The Department of Labor’s Job Openings and Labor Turnover Survey showed a slight decrease in manufacturing jobs for September, while the ISM® Manufacturing Purchasing Managers’ Index® highlighted a slight expansion in manufacturing activity in October. NAM Chief Economist Chad Moutray breaks down the data.
Help wanted: “The September report recorded 806,000 manufacturing job openings, down from 846,000 in August but remaining highly elevated,” said Moutray. “Over the past 12 months, job openings in the sector have averaged more than 853,000, remaining well above pre-pandemic levels.”
The big picture: “In the larger economy, nonfarm business job openings rose from 10,280,000 in August to 10,717,000 in September,” said Moutray.
- “Meanwhile, there were 5,753,000 unemployed Americans in September, which translated into 53.7 unemployed workers for every 100 job openings in the U.S. economy. As a result, there continues to be more job openings than people actively looking for work.”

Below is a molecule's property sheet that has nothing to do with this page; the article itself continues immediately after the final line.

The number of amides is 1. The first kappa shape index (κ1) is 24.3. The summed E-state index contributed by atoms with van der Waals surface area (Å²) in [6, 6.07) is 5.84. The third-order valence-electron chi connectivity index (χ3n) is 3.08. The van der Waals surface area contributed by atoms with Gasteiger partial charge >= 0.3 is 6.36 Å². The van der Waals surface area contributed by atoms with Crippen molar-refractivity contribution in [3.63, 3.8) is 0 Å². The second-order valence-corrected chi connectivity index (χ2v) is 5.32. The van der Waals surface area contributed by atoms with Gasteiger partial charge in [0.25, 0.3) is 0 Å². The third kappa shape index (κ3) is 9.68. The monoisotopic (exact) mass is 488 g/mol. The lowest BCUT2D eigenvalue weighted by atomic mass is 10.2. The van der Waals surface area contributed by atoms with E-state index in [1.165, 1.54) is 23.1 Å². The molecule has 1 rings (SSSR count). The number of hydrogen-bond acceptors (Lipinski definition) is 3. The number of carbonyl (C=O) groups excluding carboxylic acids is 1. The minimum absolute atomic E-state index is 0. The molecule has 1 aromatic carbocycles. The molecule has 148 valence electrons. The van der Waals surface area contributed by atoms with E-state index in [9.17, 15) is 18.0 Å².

Activity slows: “ Manufacturing activity expanded ever so slightly, with the ISM® Manufacturing Purchasing Managers’ Index® dropping from 50.9 in September to 50.2 in October, the lowest reading since May 2020,” said Moutray.
- “The underlying data were mixed but weak overall. New orders (up from 47.1 to 49.2) contracted for the second straight month, albeit at a slower pace, and exports (down from 47.8 to 46.5) deteriorated further. On the other hand, production (up from 50.6 to 52.3) strengthened somewhat, with hiring (up from 48.7 to 50.0) stabilizing after falling in the prior survey.”
In good news . . . Meanwhile, construction spending increased significantly in September, according to the U.S. Census Bureau.
- “Private manufacturing construction soared 7.6% from $104.78 billion at the annual rate in August to $112.75 billion in September, a new all-time high,” said Moutray. “Private construction has trended strongly higher since bottoming out at $72.46 billion in February 2021. Over the past 12 months, activity has jumped 43.3%.”
- “As such, these data speak to the strength and resilience of the manufacturing sector and the need to increase capacity to meet demand, even with slowing global growth and lingering challenges,” said Moutray.